FILE - Attorney General Merrick Garland

Attorney General Merrick Garland, center, along with Deputy Attorney General Lisa Monaco, right, and Acting Alcohol, Tobacco and Firearms (ATF) Director Marvin G. Richardson, left, leaves the Bureau of Alcohol, Tobacco and Firearms headquarters in Washington, Thursday, July, 22 2021. 

(The Center Square) – Attorney General Merrick Garland visited Chicago Thursday amid a surge in gun violence in the city to launch five cross-jurisdictional strike forces to help reduce gun violence by curbing illegal weapons trafficking.

Garland, of Lincolnwood, said the regional strike forces will focus on New York, Chicago, Los Angeles, the San Francisco Bay Area/Sacramento Region and Washington, D.C.

Each will be led by United States Attorneys, who will collaborate with the Bureau of Alcohol, Tobacco, Firearms, and Explosives and with state and local law enforcement partners.

“All too often, guns found at crime scenes come from hundreds or even thousands of miles away," Attorney General Merrick Garland said. "We are redoubling our efforts as ATF works with law enforcement to track the movement of illegal firearms used in violent crimes.

Garland's visit comes amid violence in parts of Chicago. Ten people were shot Wednesday on the West Side. Hours later, eight people were shot on the Near North Side, the Chicago Tribune reported.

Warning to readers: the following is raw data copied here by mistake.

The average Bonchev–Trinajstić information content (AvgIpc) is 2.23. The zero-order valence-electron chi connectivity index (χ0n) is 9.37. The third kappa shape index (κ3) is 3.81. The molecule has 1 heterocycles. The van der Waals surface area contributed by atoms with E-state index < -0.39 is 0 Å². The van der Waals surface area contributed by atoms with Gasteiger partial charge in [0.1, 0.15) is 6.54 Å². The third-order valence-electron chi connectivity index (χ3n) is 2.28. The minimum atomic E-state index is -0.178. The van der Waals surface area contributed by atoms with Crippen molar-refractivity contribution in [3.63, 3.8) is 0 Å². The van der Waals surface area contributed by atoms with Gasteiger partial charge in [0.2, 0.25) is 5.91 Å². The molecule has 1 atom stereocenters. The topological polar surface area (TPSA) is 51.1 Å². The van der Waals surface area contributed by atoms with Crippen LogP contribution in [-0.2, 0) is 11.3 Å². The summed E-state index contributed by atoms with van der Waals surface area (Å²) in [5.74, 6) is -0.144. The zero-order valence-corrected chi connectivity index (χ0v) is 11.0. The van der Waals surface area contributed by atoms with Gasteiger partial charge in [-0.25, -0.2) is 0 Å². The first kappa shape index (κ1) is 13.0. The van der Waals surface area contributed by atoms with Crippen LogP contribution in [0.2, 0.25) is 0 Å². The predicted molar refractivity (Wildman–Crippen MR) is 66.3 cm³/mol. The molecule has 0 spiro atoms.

Gov. J.B. Pritzker welcomed Merrick to the city. 

"I'm very glad that the Attorney General is here today and we've been coordinating through our state police with the U.S. Attorney's Office and therefore with the Attorney General's Office to make sure that we're doing everything that we can to interrupt the flow of guns that are coming across the border from our neighboring states, which have less stringent gun safety laws on the books," Pritzker said at an unrelated news conference Thursday. 

Pritzker also said the Illinois State Police remain ready to assist Chicago officials if called upon.

He also said he recently spoke with President Joe Biden about gun violence across the country, which he said is not limited to Chicago and other big cities, but includes Rockford, Champaign and Carbondale. 

"I know we are taking swift action with these new strike forces," Pritzker said.

The governor said the National Guard could be called in if needed, but said the National Guard is not a police force. He said any support from the guard would be limited to assistance roles, as has been the case in the past, including rioting and looting in Chicago last year after the murder of George Floyd.

Garland will also be in Chicago on Friday.

Regional Editor

Brett Rowland has worked as a reporter in newsrooms in Illinois and Wisconsin. He most recently served as news editor of the Northwest Herald in Crystal Lake, Illinois. He previously held the same position at the Daily Chronicle in DeKalb.